On top of the Silicon Valley giant's other problems, one of its main businesses is shrinking.
As if Hewlett-Packard Co. didn't have enough problems, sales of printers -- long one of the tech giant's main revenue sources -- are shriveling.
HP executives insist printers, ink and related products will remain essential for businesses and many individuals. But people aren't printing as much as they used to, in part because of smartphones and tablets that enable vast amounts of information to be easily accessed from anywhere.
"They are in trouble over the long term," said Federico De Silva, a principal analyst at the Gartner market research firm. "It's a big business, to be sure, but it's not growing. It's in a slow decline and we don't see it coming back."
Just this month, International Data reported global shipments of printers had dropped nearly 26 percent in the third quarter this year. It blamed the soured economy, reduced business purchases and "the shift in consumer spending to other products like mobile devices and tablets."
Hewlett-Packard's stock already has been in a tailspin, largely because sales of its primary product -- personal computers -- have slowed dramatically. In addition, the storied Silicon Valley corporation recently announced it had been tricked into paying more than $5 billion too much for the software firm Autonomy. It can ill afford to have its printer business also go south.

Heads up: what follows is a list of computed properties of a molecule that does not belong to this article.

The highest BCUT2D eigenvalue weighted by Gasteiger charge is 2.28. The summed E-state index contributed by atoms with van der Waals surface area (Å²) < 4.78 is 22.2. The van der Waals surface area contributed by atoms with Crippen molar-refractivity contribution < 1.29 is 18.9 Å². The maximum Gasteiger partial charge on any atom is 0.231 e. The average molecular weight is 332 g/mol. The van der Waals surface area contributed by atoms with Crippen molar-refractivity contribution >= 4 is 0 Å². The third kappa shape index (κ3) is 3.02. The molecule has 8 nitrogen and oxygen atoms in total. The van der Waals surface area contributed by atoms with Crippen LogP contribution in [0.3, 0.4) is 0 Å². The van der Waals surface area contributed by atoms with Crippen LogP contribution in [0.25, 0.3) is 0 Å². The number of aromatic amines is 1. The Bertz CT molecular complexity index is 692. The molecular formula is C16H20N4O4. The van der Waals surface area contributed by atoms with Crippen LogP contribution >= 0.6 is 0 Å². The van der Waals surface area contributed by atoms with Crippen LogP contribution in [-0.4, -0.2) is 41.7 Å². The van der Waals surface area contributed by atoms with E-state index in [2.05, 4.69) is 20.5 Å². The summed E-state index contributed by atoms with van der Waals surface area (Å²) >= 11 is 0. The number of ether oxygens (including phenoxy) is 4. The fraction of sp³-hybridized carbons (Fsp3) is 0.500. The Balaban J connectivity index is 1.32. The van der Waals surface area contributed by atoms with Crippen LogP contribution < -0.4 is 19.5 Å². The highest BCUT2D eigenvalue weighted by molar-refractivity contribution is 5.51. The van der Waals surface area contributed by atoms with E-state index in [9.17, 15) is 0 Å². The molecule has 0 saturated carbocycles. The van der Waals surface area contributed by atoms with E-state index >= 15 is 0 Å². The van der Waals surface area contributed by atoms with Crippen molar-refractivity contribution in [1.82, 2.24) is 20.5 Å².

So far, the evidence isn't encouraging. Sales of printers and related products at HP -- which owns about 40 percent of that market worldwide -- have fallen from nearly $30 billion in 2008 to $24.5 billion in fiscal year 2012.
"We certainly see pressure on the consumer printing market," particularly with people printing fewer photos at home, acknowledged Steve Nigro, an HP senior vice president. But he insisted "printing is not going away."
With the volume of information growing online and elsewhere, HP officials say, some of that is always going to get printed. In October, the company introduced what it called "the largest upgrade of HP's commercial printers in almost a decade." It's also pushing products that make it easier to print from mobile devices.
Noting that people have predicted the demise of printers for years, analyst Brent Bracelin of Pacific Crest Securities said the business is "still generating a good bit of profitability."
But even among businesses, which are widely expected to keep some printing, many have reduced the number of printers they have to cut costs. The trend is only going to accelerate, according to Cindy Shaw, an analyst with Discern, an investment research and analytics firm.
"Grandma and Grandpa may still prefer hard copies," she observed in a recent note to her clients, "but over time, Grandmas and Grandpas will have grown up in the digital age."